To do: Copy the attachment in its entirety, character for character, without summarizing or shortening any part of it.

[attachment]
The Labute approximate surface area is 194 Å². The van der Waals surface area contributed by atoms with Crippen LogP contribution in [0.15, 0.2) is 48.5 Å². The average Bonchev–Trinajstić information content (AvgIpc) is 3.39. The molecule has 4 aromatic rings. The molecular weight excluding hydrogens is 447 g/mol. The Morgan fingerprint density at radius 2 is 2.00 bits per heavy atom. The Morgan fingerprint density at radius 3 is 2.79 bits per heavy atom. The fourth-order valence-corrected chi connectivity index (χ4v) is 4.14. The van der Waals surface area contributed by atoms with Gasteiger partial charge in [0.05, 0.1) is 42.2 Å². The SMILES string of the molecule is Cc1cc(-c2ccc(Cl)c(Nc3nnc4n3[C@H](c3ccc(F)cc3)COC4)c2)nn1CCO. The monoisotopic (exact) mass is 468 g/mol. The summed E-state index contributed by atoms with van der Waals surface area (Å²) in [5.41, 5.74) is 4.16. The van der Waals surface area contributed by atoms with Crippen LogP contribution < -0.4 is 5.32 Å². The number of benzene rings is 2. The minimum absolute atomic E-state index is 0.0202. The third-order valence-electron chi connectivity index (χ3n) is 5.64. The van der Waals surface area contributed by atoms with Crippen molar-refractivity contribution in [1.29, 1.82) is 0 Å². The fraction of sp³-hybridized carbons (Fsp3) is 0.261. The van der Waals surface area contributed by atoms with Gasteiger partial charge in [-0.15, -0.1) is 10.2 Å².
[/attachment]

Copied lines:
The Labute approximate surface area is 194 Å². The van der Waals surface area contributed by atoms with Crippen LogP contribution in [0.15, 0.2) is 48.5 Å². The average Bonchev–Trinajstić information content (AvgIpc) is 3.39. The molecule has 4 aromatic rings. The molecular weight excluding hydrogens is 447 g/mol. The Morgan fingerprint density at radius 2 is 2.00 bits per heavy atom. The Morgan fingerprint density at radius 3 is 2.79 bits per heavy atom. The fourth-order valence-corrected chi connectivity index (χ4v) is 4.14. The van der Waals surface area contributed by atoms with Gasteiger partial charge in [0.05, 0.1) is 42.2 Å². The SMILES string of the molecule is Cc1cc(-c2ccc(Cl)c(Nc3nnc4n3[C@H](c3ccc(F)cc3)COC4)c2)nn1CCO. The monoisotopic (exact) mass is 468 g/mol. The summed E-state index contributed by atoms with van der Waals surface area (Å²) in [5.41, 5.74) is 4.16. The van der Waals surface area contributed by atoms with Crippen LogP contribution < -0.4 is 5.32 Å². The number of benzene rings is 2. The minimum absolute atomic E-state index is 0.0202. The third-order valence-electron chi connectivity index (χ3n) is 5.64. The van der Waals surface area contributed by atoms with Crippen molar-refractivity contribution in [1.29, 1.82) is 0 Å². The fraction of sp³-hybridized carbons (Fsp3) is 0.261. The van der Waals surface area contributed by atoms with Gasteiger partial charge in [-0.15, -0.1) is 10.2 Å².